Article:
The Cinematic Storytelling of Kazu Kibuishi

by David Finley
Artwork © Kazu Kibuishi

© Kazu Kibuishi
 Kazu Kibuishi crafts beautiful and skillful drawings of charming and intimate beauty. There is a heart to it that has the ability to connect with his reader. He taps into our inner child, and our spirits of adventure. He breaks through our walls of disbelief, and allows us to once more explore the fantasy realms of our childhood. Personally, he inspires me to reach further with my own art.

 The first time I saw Kazu's work was on an old illustration forum that I used to frequent called, the Drawing Board. While it is not as populated or frequented today, eight or nine years ago it was a great forum, teaming with art and commentary from professional animators and illustrators. There were all kinds of incredible talents posting their work for comment. Because I was just starting out professionally then, it could be a bit intimidating at the time. But, through observation and a bit of participation I learned a lot.

 One artist, whose work I was immediately taken with, was Kazu Kibuishi. I don't remember if it was actually posted on the forum or if I found it through a link to his website, but the first work of his I can ever remember seeing was a series of sequential art pages from a story entitled, "Clive and Cabbage in Escape", which I've posted below.

© Kazu Kibuishi
 That first panel on the last page is everything. It just makes me happy. It's brilliant because Kibuishi methodically builds tension on the first three pages of the story with a combination of facial expression, body language, and genuine character interaction until it is released on that final page. Even more impressive is that it is all done without dialogue. I love the transition of Clive's expression on the third page. As his eyes pop open for the first time, there is a spike in anticipation for the release that arrives on page four.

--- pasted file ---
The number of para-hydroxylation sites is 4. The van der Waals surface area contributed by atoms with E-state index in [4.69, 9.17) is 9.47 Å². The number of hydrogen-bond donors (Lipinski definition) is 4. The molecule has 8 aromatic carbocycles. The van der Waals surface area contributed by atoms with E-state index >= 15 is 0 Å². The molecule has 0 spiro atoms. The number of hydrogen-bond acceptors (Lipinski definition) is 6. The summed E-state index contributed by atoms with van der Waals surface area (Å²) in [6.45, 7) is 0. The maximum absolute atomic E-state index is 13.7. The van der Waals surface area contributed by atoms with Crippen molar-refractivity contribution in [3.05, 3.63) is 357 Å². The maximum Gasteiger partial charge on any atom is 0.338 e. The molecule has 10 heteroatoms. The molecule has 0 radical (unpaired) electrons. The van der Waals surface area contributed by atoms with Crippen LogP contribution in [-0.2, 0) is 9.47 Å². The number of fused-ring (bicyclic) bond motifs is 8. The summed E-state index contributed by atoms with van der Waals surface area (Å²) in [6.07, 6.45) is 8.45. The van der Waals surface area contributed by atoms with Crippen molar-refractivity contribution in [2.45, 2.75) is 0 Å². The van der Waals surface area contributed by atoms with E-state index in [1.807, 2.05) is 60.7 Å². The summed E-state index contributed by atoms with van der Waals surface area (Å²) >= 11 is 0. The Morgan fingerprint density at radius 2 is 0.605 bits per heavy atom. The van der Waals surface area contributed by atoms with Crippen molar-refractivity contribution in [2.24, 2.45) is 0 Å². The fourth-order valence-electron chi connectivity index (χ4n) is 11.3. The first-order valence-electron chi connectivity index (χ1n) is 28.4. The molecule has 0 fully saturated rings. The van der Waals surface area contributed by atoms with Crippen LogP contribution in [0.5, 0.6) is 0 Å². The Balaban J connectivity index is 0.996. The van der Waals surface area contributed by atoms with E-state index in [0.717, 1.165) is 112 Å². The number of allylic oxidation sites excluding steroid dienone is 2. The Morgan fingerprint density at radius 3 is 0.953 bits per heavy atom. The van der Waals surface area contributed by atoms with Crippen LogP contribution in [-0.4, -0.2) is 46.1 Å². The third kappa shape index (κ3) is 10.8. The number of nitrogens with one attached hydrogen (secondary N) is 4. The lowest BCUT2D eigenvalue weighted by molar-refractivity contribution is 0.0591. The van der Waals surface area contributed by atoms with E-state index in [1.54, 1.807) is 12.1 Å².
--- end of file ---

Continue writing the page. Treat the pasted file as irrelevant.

Best of all, the story is easy to identify with and relate to. It's more than a story about someone who hates his job. It's a story about a spirit that needs to escape his oppressive routine and participate in an event that inspires true, even if temporary, happiness. It's both funny and sad when you reflect on it, which lends it an incredible strength of realism, despite its otherworldly setting and characters.

Another thing I appreciate about Kibuishi is his willingness to experiment. He could have simply continued with the type of art he made in Clive and Cabbage for the rest of his career and he would have had an admirable body of work and stories. But, over the years, I've seen genuine exploration within his art. He helped organize the critically acclaimed Flight Anthology, has participated in gallery shows, and has published graphic novels like the steampunk western "Daisy Kutter", and the high fantasy series, "Amulet".

© Kazu Kibuishi
 When looking over Kibuishi's body of work, you can see a definite improvement to his already impressive drawing and storytelling abilities. He has become a stronger designer, for one, weaving elements of line and shape, color, and movement, in increasingly different ways. His writing has delved deeper, his characters more complex, and his stories more intricate. Perhaps most impressive, he builds entire cinematic worlds that we can become lost in. Pictures like the one below have such a majesty and movie-like quality to them.

© Kazu Kibuishi
Yet, for all of the impressiveness of Kibuishis's more recent efforts with the epic and captivating books of "Amulet", I have a soft spot in my heart for the simple, yet philosophical comic, "Copper".

 This one, below, is my favorite. As an artist and writer, the waterfall dividing the panels gets me every time. It anchors the piece, serves as a visual transition, and a story transition. To even place it on the page was a great risk, but one that pays off considerably. Whenever I look at it, I want to make my own visual experiments and explore my own artistic boundaries.

© Kazu Kibuishi
  Kazu Kibuishi has inspired me as an artist for almost a decade, and it is my hope that he will inspire you as well.

 You can see more of his work and purchase his books and prints at 

  Thanks for reading, scofflaws!


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